seen him equivocate," adds Dennis Czurylo, a longtime friend
and former criminal investigator for the Internal Revenue Service.
Another friend, Anton Valukas, a former U.S.
attorney in Chicago, says Schippers will approach his task in
a workmanlike manner. The Judiciary Committee can "count
on Schippers to seek out the facts and present them in a fair
and nonpartisan manner," he says. What does Schippers have to say about the
president's conduct and whether it's impeachable? Not much, at
least at this early stage.
A devout Irish Catholic with 10 children
and 25 grandchildren, Schippers grew up on Chicago's northwest
side. Family members worked in the Democratic Party. He took a
job with the telephone company, worked his way through night school
and got a law degree from Chicago's Loyola University.
Prosecuting was Schippers' love. He joined
the Justice Department in the early 1960s, when Robert Kennedy
was attorney general. Kennedy tapped him to head the organized
crime strike force in Chicago. It was a heady time. The "Outfit,"
as Schippers likes to call the mob, was making headlines every
day. Schippers went head-to-head with the infamous crime boss,
Sam "Momo" Giancana, and ended up outfoxing the old
mobster. He employed what was then an unusual tactic,
obtaining court-authorized blanket immunity from prosecution for
Giancana. That meant the mobster had to testify before a grand
jury. He refused, and a judge jailed him for a year.
William Hundley, a Washington attorney who
headed Kennedy's organized crime section, remembers Schippers'
creative use of immunity. "He is very smart, fair, a good choice"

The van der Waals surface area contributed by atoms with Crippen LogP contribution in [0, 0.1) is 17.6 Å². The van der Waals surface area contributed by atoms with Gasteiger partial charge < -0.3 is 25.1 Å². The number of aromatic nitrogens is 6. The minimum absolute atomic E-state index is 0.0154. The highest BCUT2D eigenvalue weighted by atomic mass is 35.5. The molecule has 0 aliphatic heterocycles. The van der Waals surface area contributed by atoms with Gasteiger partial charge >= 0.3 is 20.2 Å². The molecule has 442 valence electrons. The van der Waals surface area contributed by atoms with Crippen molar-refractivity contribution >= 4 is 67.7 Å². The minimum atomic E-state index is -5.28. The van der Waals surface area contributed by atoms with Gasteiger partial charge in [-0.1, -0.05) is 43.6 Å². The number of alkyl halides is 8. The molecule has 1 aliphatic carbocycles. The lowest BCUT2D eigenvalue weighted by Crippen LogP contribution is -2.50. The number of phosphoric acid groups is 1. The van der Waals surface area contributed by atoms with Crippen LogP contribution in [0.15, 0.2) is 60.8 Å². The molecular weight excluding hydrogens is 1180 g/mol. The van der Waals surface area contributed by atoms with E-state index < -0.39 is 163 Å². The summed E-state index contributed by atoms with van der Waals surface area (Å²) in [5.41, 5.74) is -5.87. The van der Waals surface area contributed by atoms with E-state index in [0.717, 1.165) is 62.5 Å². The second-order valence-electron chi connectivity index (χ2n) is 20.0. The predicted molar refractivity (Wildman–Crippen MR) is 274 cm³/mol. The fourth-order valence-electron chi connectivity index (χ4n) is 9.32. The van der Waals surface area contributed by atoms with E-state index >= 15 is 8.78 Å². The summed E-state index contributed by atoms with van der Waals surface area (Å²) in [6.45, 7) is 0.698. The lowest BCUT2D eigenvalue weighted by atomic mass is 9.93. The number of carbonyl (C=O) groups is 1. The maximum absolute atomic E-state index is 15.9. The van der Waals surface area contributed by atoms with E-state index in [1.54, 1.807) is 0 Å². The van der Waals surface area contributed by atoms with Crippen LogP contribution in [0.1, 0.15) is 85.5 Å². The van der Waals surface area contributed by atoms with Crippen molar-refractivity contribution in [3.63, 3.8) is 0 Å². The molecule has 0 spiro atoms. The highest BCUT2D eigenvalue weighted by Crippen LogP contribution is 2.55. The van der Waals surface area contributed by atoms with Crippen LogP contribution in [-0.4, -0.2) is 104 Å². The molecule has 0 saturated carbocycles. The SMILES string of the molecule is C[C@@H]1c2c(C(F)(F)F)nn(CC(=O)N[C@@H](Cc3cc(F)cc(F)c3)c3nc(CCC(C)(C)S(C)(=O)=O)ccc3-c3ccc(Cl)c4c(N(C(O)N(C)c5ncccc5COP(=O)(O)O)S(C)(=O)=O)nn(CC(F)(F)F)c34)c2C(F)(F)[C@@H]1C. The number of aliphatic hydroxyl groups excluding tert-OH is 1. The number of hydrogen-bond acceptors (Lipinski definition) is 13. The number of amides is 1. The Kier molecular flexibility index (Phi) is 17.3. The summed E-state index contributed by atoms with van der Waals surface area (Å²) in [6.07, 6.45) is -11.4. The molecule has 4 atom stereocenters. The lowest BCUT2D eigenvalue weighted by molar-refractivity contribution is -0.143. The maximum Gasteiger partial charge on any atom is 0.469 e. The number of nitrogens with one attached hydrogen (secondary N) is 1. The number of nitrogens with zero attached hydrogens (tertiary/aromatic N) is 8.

for the House inquiry, says Hundley, who represents Vernon Jordan,
a Clinton friend and key figure in the sex scandal. Schippers
"is not an idealogue," Hundley says. "He is just
a good, solid lawyer."
In private practice, Schippers has represented
cops, federal agents, a porn star and a legendary burglar
named Joseph 'Pops" Panczko. But his defense of a suspected
serial killer, Larry Eyler, proved so painful that he decided
a few years ago against doing much more criminal work. "I would have bet my life that kid was
innocent," Schippers says.
Eyler, a house painter, was linked to a series
of slayings in Indiana and Illinois. In 1984, under suspicion
in one killing, Eyler was freed after Schippers established that
evidence confiscated by Indiana police was obtained illegally.
But Eyler used his freedom to kill again,
authorities said. When he learned of Eyler's arrest for killing
and dismembering a 16-year-old boy, "I broke up in tears.
I was inconsolable for hours," Schippers recalls.
Years later, Eyler turned on Schippers and
accused him of covering up for the real murderer. A judge
threw out out his claims. Eyler, who died in prison, later confessed
to a series of killings. Schippers was stunned. "I started
to pull away from this criminal stuff," he explains.
His new assignment, plumbing presidential
misconduct, isn't something he is looking forward to. "It's
a duty that I've been asked to perform, and, very honestly,"
he says, "the quicker I can perform it and get out of here,
the better I'll like it."
By Edward T. Pound, USA TODAY